First Project Follow Up

As part of my attempt to move us all away from a traditional model of  writing in schools (where you write only to the teacher, an audience of one; then throw away your thinking and work put into the essay, if not the essay itself, when you get it back), I plan to have us follow up each writing project in a couple ways.

  1. I will be posting here some reflections on what I am seeing and noticing–strengths as well as some collective weaknesses we can add to our to-do lists. For this first time, I saw strengths throughout in how writers introduced the theses/focal points of their essays using a basic ‘template’ of some sort. To get right away to the ‘so what’ and the ‘why you should care about this essay and my perspective on reading/writing.
    1. To consider just two examples (there were many more): Max effectively uses a version of the I used to think this/now I think this–complete with the template from the Graff’s (“Although my old self would disagree…”). I think it works very well and in fact allows him to be creative in his voice and style while still offering a clear thesis; Carolyn effectively uses Birkerts on the privacy of reading to set up and highlight her contrasting vision.
    2. One presentation (mechanics/punctuation) issue I saw frequently concerns run-on or fused sentences: basically, when a sentence has more than one sentence in it, incorrectly joined by a comma when it should be a period. This is one of the hangovers from the transition from oral to print: a sentence that in our head or in conversation can fit lots into it, but in print comes out sounding hurried, rushed, confusing. The page on run-on sentences at the Guide to Grammar and Writing is very good–includes strategies for repairing them and some self-quizzes. Take a look. This is a basic use of commas that you need to get control of so we can move on to some more complicated ways of putting commas (and other punctuation) to work for us in more stylistic ways.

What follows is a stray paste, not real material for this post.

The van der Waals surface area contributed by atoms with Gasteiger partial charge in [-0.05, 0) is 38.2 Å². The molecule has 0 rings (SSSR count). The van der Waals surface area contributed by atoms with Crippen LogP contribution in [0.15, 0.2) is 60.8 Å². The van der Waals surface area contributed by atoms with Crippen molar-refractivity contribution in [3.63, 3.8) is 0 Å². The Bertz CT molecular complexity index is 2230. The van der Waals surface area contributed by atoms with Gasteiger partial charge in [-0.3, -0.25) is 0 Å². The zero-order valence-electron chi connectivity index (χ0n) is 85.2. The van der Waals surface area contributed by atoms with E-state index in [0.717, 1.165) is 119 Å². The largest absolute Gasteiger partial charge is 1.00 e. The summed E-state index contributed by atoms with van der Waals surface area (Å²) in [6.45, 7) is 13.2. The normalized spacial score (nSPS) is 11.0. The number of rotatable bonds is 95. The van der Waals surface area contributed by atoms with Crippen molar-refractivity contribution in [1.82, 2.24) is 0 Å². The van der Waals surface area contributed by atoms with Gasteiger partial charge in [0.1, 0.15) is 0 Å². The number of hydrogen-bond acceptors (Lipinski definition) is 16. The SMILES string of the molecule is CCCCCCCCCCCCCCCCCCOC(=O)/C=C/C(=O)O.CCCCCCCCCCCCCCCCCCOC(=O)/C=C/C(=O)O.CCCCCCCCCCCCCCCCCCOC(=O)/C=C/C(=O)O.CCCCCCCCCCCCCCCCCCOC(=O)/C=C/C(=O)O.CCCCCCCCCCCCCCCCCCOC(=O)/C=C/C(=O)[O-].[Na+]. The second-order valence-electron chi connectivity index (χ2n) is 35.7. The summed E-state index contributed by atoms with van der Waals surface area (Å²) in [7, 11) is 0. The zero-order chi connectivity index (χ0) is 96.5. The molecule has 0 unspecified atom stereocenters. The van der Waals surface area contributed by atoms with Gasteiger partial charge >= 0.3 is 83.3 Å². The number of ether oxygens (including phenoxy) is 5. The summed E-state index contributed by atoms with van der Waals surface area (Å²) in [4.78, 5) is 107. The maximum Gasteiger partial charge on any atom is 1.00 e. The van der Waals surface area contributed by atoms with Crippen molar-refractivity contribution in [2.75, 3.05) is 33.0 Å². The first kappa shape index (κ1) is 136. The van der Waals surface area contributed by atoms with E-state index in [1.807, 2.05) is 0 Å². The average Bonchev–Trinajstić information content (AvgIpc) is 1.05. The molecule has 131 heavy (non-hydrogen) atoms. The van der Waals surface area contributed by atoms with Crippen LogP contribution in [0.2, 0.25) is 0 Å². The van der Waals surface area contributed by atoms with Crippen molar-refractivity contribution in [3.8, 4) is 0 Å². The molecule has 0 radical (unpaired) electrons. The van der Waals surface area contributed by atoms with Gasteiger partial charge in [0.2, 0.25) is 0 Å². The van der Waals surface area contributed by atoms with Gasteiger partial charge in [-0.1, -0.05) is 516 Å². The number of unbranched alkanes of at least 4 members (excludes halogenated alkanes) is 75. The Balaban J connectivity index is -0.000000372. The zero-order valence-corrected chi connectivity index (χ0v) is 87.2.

2. A second way we will follow up on the projects you have completed: on the Wednesday following each project publication date (this Wednesday, for example), I will assign you to read through the essays of the writers from one of the writing groups. After reading, I will ask you to comment, briefly, directly on the writer’s blog (at the bottom of the essay posting). Your comment should respond to the following: Good writers are never fully satisfied; in the case of this class, each of the four projects could lead to something larger, different, hopefully stronger (namely, the final project in which one or more of these essays will be revised, expanded). If the writer were to go back to this essay at the end of the course, what might they do, where might they go further? What is here that you would encourage them to stay with, develop, build upon?
    1. You will be reading the writers from group #1
      1. 1.2.30 class: alex a., mike, tyler, kat cohen
      2. 1.30 class: cbevans., mallory, jcragle, claire
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